The religious communities and those with personal spiritual awareness (Benor 2006) may have another spectrum of expressions. In some cases, these too may be euphemisms to avoid facing fears of the end of physical existence. In other instances, these may express direct awarenesses of the continuity of conscious awareness on other planes, after the spirit departs from the physical body. In these communities, what may appear to be a euphemism may be an acknowledgment that death is not the end of life. Such expressions may reflect communications with surviving spirits (two out of three people who have lost someone close to them will report seeing, hearing them, or sensing their presence); having channeled/ mediumistic communications with spirits; intuitive inner guidance; angelic encounters; recalling past lives; having near-death or other spiritual/ mystical experiences. These alternate designations for death may include: being gathered to one's fathers; got her halo; gave up the ghost; went to meet her maker; went to his just reward/ happy hunting ground/ last reward/ the sweet hereafter; joined the angels/ her ancestors; is kneeling at the big gates; launched into eternity; passed on; crossed over; is picking up her harp; rung down the curtain and joined the Choir Invisible; singing with the angels.

Avoiding naming what every person is going to face denies respants the opportunity to deal with their anxieties and fears. Most doctors are not trained to deal with end of life issues, and therefore avoid them. This is worsened by Western society?s general tendency to deny and avoid dealing with death, doing everything possible to prolong life at all costs.

In summary:
Words, wisely used, are gateways and avenues to healing.

Author's Bio: 

My bio summarizes my ongoing search for ever more ways to peel the onion of life's resistances, to reach the knowing (with the inner knowing of truth which has the feel of rightness) that we are all cells in the body of the Infinite Source.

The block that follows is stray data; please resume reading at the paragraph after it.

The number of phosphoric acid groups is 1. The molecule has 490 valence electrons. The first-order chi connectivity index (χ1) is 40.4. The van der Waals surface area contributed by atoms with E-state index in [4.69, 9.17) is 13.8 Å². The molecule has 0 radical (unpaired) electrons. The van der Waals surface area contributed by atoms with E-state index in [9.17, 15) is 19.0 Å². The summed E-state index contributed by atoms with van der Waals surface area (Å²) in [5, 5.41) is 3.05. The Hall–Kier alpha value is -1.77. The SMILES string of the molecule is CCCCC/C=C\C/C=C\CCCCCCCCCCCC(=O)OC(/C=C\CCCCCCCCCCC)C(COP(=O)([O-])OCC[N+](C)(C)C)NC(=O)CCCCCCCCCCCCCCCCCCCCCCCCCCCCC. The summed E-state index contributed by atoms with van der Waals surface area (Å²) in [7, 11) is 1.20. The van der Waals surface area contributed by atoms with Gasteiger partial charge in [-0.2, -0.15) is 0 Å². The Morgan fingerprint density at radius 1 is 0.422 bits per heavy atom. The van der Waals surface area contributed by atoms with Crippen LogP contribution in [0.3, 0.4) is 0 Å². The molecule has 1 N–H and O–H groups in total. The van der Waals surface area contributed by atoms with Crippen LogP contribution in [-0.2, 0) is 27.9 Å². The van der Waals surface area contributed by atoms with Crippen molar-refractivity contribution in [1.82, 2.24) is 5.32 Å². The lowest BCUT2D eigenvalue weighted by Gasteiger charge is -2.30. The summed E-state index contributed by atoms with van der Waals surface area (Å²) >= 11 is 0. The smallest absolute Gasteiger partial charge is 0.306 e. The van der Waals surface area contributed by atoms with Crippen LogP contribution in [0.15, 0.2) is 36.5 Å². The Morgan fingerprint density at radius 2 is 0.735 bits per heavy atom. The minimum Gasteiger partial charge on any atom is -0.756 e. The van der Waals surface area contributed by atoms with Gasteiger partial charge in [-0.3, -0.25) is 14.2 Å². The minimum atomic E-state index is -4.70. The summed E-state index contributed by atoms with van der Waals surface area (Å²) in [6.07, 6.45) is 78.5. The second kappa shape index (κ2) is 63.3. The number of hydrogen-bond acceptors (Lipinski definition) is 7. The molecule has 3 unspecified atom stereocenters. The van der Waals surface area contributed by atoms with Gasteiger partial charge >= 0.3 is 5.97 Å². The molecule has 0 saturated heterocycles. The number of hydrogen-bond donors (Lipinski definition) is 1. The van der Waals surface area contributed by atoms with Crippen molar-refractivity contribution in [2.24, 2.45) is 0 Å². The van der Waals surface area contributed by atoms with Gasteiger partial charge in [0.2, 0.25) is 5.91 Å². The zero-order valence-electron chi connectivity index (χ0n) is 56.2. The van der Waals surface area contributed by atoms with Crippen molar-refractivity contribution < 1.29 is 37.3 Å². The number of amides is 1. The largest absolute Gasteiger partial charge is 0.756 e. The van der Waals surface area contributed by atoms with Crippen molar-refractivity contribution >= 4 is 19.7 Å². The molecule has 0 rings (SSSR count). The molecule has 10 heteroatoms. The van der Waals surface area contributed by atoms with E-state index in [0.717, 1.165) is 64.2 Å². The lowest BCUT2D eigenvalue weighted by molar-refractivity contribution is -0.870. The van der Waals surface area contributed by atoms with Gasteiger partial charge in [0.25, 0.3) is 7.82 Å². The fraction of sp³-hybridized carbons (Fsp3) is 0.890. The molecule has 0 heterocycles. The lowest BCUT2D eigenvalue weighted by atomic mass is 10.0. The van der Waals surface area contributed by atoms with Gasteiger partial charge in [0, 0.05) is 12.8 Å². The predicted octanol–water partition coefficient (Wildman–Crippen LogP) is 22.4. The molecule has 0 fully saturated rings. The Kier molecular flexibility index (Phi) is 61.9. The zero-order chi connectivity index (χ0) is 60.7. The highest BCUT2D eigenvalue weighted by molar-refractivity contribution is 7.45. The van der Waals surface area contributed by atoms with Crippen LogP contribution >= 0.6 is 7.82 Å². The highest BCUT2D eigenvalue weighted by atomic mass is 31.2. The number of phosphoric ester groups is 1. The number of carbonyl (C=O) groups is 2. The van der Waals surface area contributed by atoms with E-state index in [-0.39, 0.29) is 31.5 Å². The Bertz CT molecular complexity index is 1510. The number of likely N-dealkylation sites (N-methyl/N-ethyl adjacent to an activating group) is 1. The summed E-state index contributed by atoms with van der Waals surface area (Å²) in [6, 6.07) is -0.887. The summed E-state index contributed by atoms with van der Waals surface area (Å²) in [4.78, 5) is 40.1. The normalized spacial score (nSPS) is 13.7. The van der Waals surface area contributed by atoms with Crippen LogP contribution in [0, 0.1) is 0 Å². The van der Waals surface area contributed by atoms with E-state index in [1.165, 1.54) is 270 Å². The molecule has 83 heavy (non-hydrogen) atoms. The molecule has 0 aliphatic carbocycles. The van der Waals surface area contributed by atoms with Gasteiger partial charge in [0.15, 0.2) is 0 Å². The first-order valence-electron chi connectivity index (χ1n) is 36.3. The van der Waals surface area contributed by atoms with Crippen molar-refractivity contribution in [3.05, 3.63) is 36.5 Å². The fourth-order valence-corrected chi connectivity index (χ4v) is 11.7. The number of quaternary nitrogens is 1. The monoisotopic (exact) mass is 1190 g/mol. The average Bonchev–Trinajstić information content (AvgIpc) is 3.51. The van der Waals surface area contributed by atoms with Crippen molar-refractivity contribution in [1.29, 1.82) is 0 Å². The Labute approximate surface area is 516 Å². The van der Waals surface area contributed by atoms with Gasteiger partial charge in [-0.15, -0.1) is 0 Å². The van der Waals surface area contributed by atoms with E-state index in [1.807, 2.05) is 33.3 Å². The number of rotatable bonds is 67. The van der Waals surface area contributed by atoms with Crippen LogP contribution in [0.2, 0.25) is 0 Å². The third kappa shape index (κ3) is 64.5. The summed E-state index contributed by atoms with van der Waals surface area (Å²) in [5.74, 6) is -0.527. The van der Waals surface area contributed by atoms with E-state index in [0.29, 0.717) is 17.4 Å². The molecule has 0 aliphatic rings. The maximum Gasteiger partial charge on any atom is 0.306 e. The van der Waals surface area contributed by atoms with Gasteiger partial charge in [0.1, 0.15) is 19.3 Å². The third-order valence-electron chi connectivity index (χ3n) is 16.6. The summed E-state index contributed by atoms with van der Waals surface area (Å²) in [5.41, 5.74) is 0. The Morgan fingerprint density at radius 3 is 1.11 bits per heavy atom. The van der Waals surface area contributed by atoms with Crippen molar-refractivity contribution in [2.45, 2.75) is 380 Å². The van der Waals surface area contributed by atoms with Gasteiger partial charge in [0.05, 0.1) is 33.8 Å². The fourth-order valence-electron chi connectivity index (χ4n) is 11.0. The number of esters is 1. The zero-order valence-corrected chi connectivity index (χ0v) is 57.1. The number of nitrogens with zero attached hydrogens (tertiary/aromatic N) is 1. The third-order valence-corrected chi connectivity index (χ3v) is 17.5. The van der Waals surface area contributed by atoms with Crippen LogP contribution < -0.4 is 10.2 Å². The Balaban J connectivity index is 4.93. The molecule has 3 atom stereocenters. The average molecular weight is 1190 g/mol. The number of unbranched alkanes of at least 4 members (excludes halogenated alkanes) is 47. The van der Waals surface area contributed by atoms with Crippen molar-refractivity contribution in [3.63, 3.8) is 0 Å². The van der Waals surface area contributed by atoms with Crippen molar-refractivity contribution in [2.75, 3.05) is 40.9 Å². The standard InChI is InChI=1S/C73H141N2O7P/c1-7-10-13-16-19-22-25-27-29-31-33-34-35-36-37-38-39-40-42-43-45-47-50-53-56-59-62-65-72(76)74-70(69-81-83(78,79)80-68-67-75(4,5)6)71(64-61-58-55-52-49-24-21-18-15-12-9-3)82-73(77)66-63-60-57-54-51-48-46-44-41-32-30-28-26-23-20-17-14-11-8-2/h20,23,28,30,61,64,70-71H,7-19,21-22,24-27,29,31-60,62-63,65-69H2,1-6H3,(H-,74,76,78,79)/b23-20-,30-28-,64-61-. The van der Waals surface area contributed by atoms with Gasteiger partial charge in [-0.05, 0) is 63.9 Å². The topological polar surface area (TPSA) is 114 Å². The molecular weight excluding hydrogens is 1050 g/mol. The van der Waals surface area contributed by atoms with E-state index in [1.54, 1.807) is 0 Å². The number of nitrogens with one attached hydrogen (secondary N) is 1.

While my unique area of expertise is spiritual awareness and healing, my principal work is through wholistic healing – addressing spirit, relationships (with other people and the environment), mind, emotions and body. I am using WHEE, a potent self-healing method, with children and adults who are dealing with PTSD and other forms of stress, psychological and physical pain, low self-esteem, cravings and other issues.

Daniel J. Benor, MD, ABIHM, is a wholistic psychiatric psychotherapist who blends in his therapy elements from intuitive and spiritual awareness, spiritual healing (as in Reiki and Therapeutic Touch), WHEE - Wholistic Hybrid derived from Eye Movement Desensitization and Reprocessing (EMDR) and Emotional Freedom Technique (EFT), transactional analysis, gestalt therapy, hypnotherapy, meditation, imagery and relaxation (psychoneuroimmunology), dream analysis, and other approaches. Dr. Benor has taught this spectrum of methods internationally for 35 years to people involved in wholistic, intuitive, and spiritual approaches to caring, health and personal development.

Dr. Benor founded The Doctor-Healer Network in England and North America. He is the author of Healing Research, Volumes I-III and many articles on wholistic, spiritual healing. He is the editor and publisher of the peer-reviewed International Journal of Healing and Caring - Online and moderator of WholisticHealingResearch.com, a major informational website on spiritual awareness, healing and CAM research.

He appears internationally on radio and TV. He is a Founding Diplomate of the American Board of Holistic Medicine, Founder and Immediate Past Coordinator for the Council for Healing, a non-profit organization that promotes awareness of spiritual healing, and for many years on the advisory boards of the journals, Alternative Therapies in Health and Medicine, Subtle Energies (ISSSEEM), Frontier Sciences, the Advisory Council of the Association for Comprehensive Energy Psychotherapy (ACEP), Emotional Freedom Techniques (EFT) and the Advisory Board of the Research Council for Complementary Medicine (UK), Core reviewer for BioMed Central, Complementary and Alternative Medicine Online.

Additional Resources on Pain Management can be found at:

Website Directory for Pain Management
Articles on Pain Management
Products for Pain Management
Discussion Board
Daniel J. Benor, MD, the Official Guide to Pain Management